“While being mis-diagnosed all these years, I could have donated blood and passed this onto someone else. That’s frightening.”

“It is absolutely shocking that we have to go abroad for treatment, that diagnosis and testing is not adequate and even when we do have positive results from accredited labs, we still cannot get the help or financial relief we need in Ireland. Lyme patients are being ignored and pretty much left on their own to get help.”

Lyme is a pandemic disease. There are more people get it than HIV and breast cancer put together annually, but there is little research and awareness.

“You can be bitten as a child, and the disease can lay dormant in the body for years until something triggers it — that is why a lot of people don’t remember getting a bite,” says Jo.

“Because the Irish tests are only 30% reliable, having a false test does not mean you do not have the disease.

“Most of us send our blood to Germany privately to get a more accurate test at huge expense. We are all part of the EU, these tests should be recognised.”

Going back to the early days of illness, as she sought a diagnosis, Jo did not have the bull’s eye rash or flu-like symptoms normally associated with Lyme. Instead, she began experiencing severe pains in her joints, starting in the ankles and quickly spreading over time to her knees. 

“It burned me to walk,” says Jo. “I had to immerse my legs in buckets of ice every day after work. I had no quality of life.”

“I had burning, tingling and moving pain in my joints. I had heart palpitations, numbness in my face and memory loss, which was frightening. My cognitive ability was challenged. I had no energy to do even the most simple of things.

“I attended nine doctors, numerous hospitals as well as having ongoing blood tests, scans, MRI’s with no answers.”

Jo had several incorrect diagnoses and the only time she got respite from the pain in the last few years was when she had a spinal block and when she underwent a hysterectomy.

“I was put on morphine,” says Jo.“It killed the pain for a while.”

She now knows that Lyme’s disease was the reason for the hysterectomy and also why she has two blocked arteries in her legs. She also had to have a blood transfusion last year.

“At that stage, I was forgetting simple things like how to drive a car, how to count, I would meet somebody in the corridor and forgot what they said seconds later. It was like they spoke to me in Chinese. I could hear them talking but not understand what they were saying. It was like there was cotton wool in my brain.

“On top of everything else I was worried I would have to give up my job if things got worse.”

Jo was at her wits’ end when a chance meeting sent her down the alternative route.

“An acquaintance recommended I go for Bio-resonance testing that uses frequencies to pick up abnormalities in the body. It was the first time Lyme disease was mentioned to me along with a host of other problems,” says Jo.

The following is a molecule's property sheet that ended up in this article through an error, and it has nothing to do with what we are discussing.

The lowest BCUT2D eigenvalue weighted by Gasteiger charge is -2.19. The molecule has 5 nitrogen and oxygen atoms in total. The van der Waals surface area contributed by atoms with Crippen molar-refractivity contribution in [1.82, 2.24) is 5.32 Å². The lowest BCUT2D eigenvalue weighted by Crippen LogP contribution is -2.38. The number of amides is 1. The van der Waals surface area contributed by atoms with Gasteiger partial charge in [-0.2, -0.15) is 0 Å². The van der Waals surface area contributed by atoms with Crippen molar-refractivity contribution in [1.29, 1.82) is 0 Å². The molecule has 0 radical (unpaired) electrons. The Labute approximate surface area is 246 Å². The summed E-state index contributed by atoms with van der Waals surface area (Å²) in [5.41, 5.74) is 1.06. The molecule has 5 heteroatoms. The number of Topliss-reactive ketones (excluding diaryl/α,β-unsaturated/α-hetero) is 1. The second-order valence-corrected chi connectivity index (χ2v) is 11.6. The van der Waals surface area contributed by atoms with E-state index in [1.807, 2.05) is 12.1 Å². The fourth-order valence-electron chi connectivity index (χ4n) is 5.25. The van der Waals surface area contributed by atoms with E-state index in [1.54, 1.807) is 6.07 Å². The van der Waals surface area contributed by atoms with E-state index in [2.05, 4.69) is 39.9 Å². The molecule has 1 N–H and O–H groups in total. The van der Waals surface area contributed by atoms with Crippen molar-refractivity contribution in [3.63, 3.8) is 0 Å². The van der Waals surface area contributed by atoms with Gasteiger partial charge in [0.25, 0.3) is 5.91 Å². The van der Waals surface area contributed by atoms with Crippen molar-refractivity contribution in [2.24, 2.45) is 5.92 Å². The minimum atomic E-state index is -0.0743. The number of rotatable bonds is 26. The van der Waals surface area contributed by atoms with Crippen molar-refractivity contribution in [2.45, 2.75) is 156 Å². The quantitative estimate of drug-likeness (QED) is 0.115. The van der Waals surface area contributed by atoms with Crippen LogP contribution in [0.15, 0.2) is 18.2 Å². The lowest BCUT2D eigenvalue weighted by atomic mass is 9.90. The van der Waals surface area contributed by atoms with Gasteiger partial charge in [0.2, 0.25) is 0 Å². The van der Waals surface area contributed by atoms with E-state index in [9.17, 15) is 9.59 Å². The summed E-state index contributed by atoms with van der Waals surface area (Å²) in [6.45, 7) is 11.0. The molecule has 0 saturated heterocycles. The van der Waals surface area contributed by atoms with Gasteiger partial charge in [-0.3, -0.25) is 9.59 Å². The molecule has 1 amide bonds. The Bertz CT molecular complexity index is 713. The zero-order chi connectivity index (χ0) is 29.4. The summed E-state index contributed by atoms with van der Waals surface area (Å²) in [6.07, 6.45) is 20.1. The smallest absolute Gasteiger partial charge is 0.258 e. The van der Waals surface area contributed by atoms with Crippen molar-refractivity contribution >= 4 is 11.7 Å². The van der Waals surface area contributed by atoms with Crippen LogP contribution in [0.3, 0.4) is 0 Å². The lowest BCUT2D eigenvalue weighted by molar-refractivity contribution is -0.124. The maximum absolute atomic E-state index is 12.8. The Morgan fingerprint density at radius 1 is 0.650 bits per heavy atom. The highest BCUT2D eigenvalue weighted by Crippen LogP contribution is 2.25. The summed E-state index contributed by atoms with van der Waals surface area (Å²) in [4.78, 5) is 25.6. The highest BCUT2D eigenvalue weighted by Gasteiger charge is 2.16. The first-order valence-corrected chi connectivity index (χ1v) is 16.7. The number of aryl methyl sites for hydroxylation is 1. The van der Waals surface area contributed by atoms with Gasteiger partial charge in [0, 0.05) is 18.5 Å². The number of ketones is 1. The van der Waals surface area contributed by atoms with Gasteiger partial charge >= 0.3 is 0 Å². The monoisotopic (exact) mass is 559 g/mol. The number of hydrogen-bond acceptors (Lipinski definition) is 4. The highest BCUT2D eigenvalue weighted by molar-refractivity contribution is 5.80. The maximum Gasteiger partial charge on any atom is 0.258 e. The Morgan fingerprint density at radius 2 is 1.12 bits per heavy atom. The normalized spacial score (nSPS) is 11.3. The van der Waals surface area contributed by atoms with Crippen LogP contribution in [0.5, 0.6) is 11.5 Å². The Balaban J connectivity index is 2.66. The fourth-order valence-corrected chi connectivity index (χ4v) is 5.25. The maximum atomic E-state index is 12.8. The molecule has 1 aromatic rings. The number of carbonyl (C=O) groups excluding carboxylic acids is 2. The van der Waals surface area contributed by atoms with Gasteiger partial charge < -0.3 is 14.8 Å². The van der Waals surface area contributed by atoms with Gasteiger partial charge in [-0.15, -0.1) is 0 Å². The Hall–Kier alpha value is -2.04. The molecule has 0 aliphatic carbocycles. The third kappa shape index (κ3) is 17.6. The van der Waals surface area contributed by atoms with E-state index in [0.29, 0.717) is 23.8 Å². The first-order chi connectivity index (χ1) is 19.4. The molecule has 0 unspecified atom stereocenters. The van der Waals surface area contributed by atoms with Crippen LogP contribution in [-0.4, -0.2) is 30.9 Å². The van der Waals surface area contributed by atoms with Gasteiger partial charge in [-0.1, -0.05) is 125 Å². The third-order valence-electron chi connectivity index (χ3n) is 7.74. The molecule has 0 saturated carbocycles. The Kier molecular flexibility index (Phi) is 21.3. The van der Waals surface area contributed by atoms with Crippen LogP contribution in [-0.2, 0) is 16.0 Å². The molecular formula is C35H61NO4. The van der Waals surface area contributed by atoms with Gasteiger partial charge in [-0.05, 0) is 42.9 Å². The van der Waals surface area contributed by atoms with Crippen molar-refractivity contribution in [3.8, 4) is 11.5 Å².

“I was low in iron, b12, vitamins A,K,D, serotonin and dopamine. I had parasites and inflammation — I now know that these deficiencies go hand in hand with Lyme. The bacteria feeds off your minerals which is why you feel so low and tired all the time.

“I discovered Tick-Talk Ireland, a support group that encourages awareness, prevention and treatment, and after reading some of the stories, and comparing symptoms, I realised that I ticked many of the boxes relating to Lyme disease.”

Now Jo had some idea what she was dealing with.

“There is currently only one infectious disease doctor in Ireland who will treat Lyme patients,” says Jo. “His books are now closed to new patients due to the high demand of Lyme patients.

“I was lucky that I got in early and I sent my blood to Germany to be tested.”

Jo’s blood tested positive for Lyme and several co-infections.

The upsetting thing about Lyme is that, if it is caught in the first month, you can cure it with antibiotic. After that there is no cure which is why early diagnosis is so important.

“Lyme burrows and hides in the tissues and can be resistant to antibiotics. It is a cousin to syphilis and it needs designer drugs to treat it… which we do not have.

“Lyme also can activate every virus that you ever had that makes it even harder to treat.”

Where does Jo think she contracted Lyme?

“We had a dog which we think may have died from Lyme two years ago — 30% of Lyme patients get this disease from an animal.

“Ticks can’t jump but can hang onto dogs hair while walking in long grass and bring it into the house.”

A number of fundraisers have been set up to try and help Jo and Jessica get to Cyprus.

There is a coffee morning on Saturday, June 17 at 10am and a Table Quiz on June 30 at Youghal GAA Club.

To donate to Jo and Jessica’s Gofundme page, see